The Overhead Press, or OHP, is a powerful expression of the human body’s overall function. It requires utilizing the entire kinetic chain and possessing adequate mobility and stability for proper execution.
Unfortunately, the OHP has gained a somewhat negative reputation due to its demanding nature in terms of neuromuscular control and the ability to achieve a full range of motion (ROM). Without sufficient mobility and stability, this lift can work against you, hindering function rather than enhancing it.
But what if we approached it differently? What if we progressed systematically to comfortably conquer the overhead position? Wouldn’t that lead to a strong and resilient body? Undoubtedly, the rewards would outweigh the time invested.
Ultimately, my goal for myself and my clients is to move in diverse ways while minimizing the risk of injury and pain. Although it’s worth acknowledging that pain and injury can still occur, individuals who can perform a well-structured overhead press have fewer concerns. The mobility and stability requirements inherently transfer to other movements, resulting in increased strength, force production, and muscle recruitment.
Solidify your Overhead Press
One common cause of poor overhead mechanics is the inability to fully extend the arms through the shoulder, elbow, and hand. This limitation impedes efficient load distribution along the kinetic chain. As a consequence, individuals tend to feel excessive strain in their shoulders, upper traps, neck, and wrists. This discomfort often deters people from performing the movement altogether.
Weakness in key muscles such as the serratus anterior, subscapularis, deltoids, traps, lats, and triceps can contribute to this issue. Additionally, individuals may struggle with generating force throughout their entire body, lacking the connection within the kinetic chain.
Many individuals spend prolonged periods in a slouched position, rarely extending their arms fully overhead. Consider the repetitive tasks of cashiers, dentists, hairdressers, and office workers, where full arm extension rarely occurs. This issue also extends to pushing movements like proper push-ups, which require complete arm extension.
You might question the relevance of addressing overhead mechanics when most people seldom go overhead. It matters because our bodies are designed to move, and the stronger we become in different positions, the more resilient we are.
So, how can we address this challenge?
I prefer to start by positioning individuals in a high plank, allowing them to load the arms in a fully or nearly fully extended position. If loading the wrists is challenging, elevating them onto a box or using a barbell in a rack setup at an appropriate height can help establish a confident long-lever plank.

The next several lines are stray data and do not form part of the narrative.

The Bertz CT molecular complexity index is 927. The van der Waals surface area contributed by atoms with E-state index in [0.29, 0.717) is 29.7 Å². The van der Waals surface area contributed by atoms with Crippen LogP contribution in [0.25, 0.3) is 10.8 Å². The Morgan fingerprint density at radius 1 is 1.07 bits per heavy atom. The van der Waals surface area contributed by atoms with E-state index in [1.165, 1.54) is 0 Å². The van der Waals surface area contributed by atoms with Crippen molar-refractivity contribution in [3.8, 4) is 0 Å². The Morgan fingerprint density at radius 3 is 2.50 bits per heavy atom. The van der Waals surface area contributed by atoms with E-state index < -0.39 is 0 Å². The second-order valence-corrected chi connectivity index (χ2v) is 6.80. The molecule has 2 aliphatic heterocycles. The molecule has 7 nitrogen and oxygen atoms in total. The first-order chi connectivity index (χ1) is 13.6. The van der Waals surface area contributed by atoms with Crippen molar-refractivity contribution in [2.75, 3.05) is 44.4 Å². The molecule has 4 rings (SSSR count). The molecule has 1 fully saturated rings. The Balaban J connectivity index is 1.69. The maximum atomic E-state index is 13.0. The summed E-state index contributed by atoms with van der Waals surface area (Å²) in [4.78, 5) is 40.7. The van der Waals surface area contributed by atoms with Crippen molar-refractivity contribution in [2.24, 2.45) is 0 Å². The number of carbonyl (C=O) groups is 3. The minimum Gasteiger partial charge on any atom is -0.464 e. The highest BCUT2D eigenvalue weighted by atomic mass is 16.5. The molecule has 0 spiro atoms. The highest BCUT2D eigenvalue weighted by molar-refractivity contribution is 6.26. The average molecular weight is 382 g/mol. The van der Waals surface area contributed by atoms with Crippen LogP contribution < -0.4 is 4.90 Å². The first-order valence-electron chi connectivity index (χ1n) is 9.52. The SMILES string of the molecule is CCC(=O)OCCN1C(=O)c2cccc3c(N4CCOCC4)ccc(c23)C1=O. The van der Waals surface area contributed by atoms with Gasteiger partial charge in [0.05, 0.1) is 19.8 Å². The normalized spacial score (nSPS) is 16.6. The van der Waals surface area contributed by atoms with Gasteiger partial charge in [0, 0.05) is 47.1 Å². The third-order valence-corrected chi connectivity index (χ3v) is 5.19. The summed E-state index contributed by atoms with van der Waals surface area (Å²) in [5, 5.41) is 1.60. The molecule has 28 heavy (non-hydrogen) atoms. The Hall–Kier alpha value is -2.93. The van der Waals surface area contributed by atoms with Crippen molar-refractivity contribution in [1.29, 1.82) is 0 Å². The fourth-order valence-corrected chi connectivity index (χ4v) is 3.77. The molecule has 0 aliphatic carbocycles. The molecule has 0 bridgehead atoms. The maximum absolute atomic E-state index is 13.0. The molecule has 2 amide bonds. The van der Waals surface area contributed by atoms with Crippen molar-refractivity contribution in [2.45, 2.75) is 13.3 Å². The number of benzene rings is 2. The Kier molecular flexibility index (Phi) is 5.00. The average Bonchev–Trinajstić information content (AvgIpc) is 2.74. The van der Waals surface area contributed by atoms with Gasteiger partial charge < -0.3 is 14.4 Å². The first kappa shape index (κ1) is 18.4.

Encourage them to feel their entire body engaging as they experiment with load distribution while linking the breath, which facilitates a deeper mind-body connection.
Scapular push-ups are also beneficial. Encourage individuals to focus on activating the muscles around the armpits and shoulder blades during the movement. At the top of each scapular push-up, emphasize squeezing the triceps.
Gradually strengthening the muscles involved in both arm extension and overhead movement is crucial. Furthermore, releasing the latissimus dorsi (lats) through self-myofascial release (SMR) techniques can improve their flexibility and prevent tightness while improving ROM of the shoulder.
Additionally, practicing scapular depressions by hanging from a bar with feet on the floor, pulling the shoulder blades down to enhance the necessary muscle activation. Aim for brief holds between each repetition, focusing on maintaining straight elbows. Consistent practice is key.
Begin the journey of working the arms overhead with no weight or using very light weights. Visualize pushing the arms up through the back and punching toward the ceiling.
If you struggle with constantly bent elbows, be patient with yourself and your clients as this will require time and effort.
Mastering proper overhead mechanics not only enhances your overhead press but also carries over to other movements such as front squats, bench press, push-ups, deadlifts, and calisthenics. Virtually all movements improve when you can confidently control a strong and full ROM, harnessing the power of the kinetic chain.
Finally, while partial ROM has its time and place, this guide encourages everyone to strive for a healthy body by working towards the ability to confidently execute a full ROM overhead press.
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